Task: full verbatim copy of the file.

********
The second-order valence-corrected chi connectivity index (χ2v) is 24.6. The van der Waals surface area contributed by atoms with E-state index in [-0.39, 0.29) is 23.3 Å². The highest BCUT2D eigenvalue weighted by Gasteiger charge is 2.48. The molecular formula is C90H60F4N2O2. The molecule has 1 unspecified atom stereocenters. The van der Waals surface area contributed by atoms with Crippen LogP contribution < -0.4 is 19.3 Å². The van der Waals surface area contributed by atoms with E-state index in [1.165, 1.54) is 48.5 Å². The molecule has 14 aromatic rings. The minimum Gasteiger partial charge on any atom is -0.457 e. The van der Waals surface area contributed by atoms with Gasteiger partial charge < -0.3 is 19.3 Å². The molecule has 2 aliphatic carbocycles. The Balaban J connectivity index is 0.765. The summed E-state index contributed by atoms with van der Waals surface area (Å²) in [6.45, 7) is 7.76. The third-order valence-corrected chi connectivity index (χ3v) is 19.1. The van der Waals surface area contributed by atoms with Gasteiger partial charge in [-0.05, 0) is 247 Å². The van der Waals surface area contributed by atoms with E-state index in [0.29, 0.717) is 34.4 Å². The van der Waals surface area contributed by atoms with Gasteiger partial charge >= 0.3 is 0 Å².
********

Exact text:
The second-order valence-corrected chi connectivity index (χ2v) is 24.6. The van der Waals surface area contributed by atoms with E-state index in [-0.39, 0.29) is 23.3 Å². The highest BCUT2D eigenvalue weighted by Gasteiger charge is 2.48. The molecular formula is C90H60F4N2O2. The molecule has 1 unspecified atom stereocenters. The van der Waals surface area contributed by atoms with Crippen LogP contribution < -0.4 is 19.3 Å². The van der Waals surface area contributed by atoms with E-state index in [1.165, 1.54) is 48.5 Å². The molecule has 14 aromatic rings. The minimum Gasteiger partial charge on any atom is -0.457 e. The van der Waals surface area contributed by atoms with Gasteiger partial charge < -0.3 is 19.3 Å². The molecule has 2 aliphatic carbocycles. The Balaban J connectivity index is 0.765. The summed E-state index contributed by atoms with van der Waals surface area (Å²) in [6.45, 7) is 7.76. The third-order valence-corrected chi connectivity index (χ3v) is 19.1. The van der Waals surface area contributed by atoms with Gasteiger partial charge in [-0.05, 0) is 247 Å². The van der Waals surface area contributed by atoms with E-state index in [0.29, 0.717) is 34.4 Å². The van der Waals surface area contributed by atoms with Gasteiger partial charge >= 0.3 is 0 Å².